Resurrection Blog

I’ve been gone for quite a long time. Some of it was an intentional absence—time to settle in after the move and enjoy a bit of summer in our new home. But the remainder was unplanned. Once school started back, there were many times I tried to force myself back into the habit of research and writing, but I just couldn’t bring myself to do it. What would be the point, I’d think, and then set my things aside. What was the problem, you might be asking. The truth? I had come face to face with my own naivety and found it to be an ugly thing.

I didn’t just think or believe that moving halfway across the United States would be a spark of change, would quake my earth in such a way as to leave the path of my entire life redirected toward brighter horizons, I knew. But the reality fell short of the dream, or at least so it has felt for a while. Now, though, I’m beginning to believe (hope, maybe) that it still may be true—just not in a way I had anticipated originally, nor in a way I likely would have chosen for myself.

What was most problematic about my preconceived notions about life here was my belief that where I was in West Virginia was so bad things could only be better elsewhere. What I’ve learned is that the same problems I was grappling with in education in West Virginia are present here, as well. In fact, I found them to be magnified. And buried beneath a slew of other issues I hadn’t encountered before. Some of these issues I will take up in future blogs, as they necessitate a discussion in their own right—the effects of mastery learning in the school I am currently teaching at, the lack of support for such a high population of English Language Learners, and the ineptitude of administration, to name a few.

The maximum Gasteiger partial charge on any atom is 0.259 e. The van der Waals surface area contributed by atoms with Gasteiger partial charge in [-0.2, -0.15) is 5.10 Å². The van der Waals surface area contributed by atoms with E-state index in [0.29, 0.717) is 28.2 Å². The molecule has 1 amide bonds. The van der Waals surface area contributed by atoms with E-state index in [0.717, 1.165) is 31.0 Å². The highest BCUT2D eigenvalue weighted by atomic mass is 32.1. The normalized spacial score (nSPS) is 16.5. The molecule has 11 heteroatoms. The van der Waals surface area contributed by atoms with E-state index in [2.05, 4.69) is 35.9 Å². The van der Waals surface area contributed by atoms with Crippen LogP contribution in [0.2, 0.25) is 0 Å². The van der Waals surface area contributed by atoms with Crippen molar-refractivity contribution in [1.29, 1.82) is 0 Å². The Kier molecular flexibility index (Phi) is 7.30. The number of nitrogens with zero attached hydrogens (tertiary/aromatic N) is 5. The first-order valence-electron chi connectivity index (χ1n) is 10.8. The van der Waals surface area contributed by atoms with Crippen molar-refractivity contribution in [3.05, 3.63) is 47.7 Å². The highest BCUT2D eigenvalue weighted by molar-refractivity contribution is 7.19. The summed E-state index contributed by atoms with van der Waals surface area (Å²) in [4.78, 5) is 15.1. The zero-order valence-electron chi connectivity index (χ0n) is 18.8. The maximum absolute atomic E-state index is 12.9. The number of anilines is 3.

Needless to say, it has been an adjustment…a phase in which I still find myself. I lost so much from my salary that, as an eight-year teacher, I am making now what I made my first year of teaching. I spent the entire summer preparing material for the “College Prep” courses I would be teaching, which I was lead to believe were the equivalent of the 101 courses I am used to teaching, only to find out the week before school started that it was really the class they lump the lowest level ability students into. So I began the year further behind than I ever have, entirely unprepared for the group of students who would walk into my room that first day.

 I do not want to approach this as though I am airing grievances, though; that’s not really what it’s about. It’s about a broken system and my deep frustrations with my own inability to change it. I feel myself leaving the classroom a little more each day. In fact, I think that’s exactly the direction I am intended to travel; that’s where my path has settled (is settling) after the quake. But more on that some other time.

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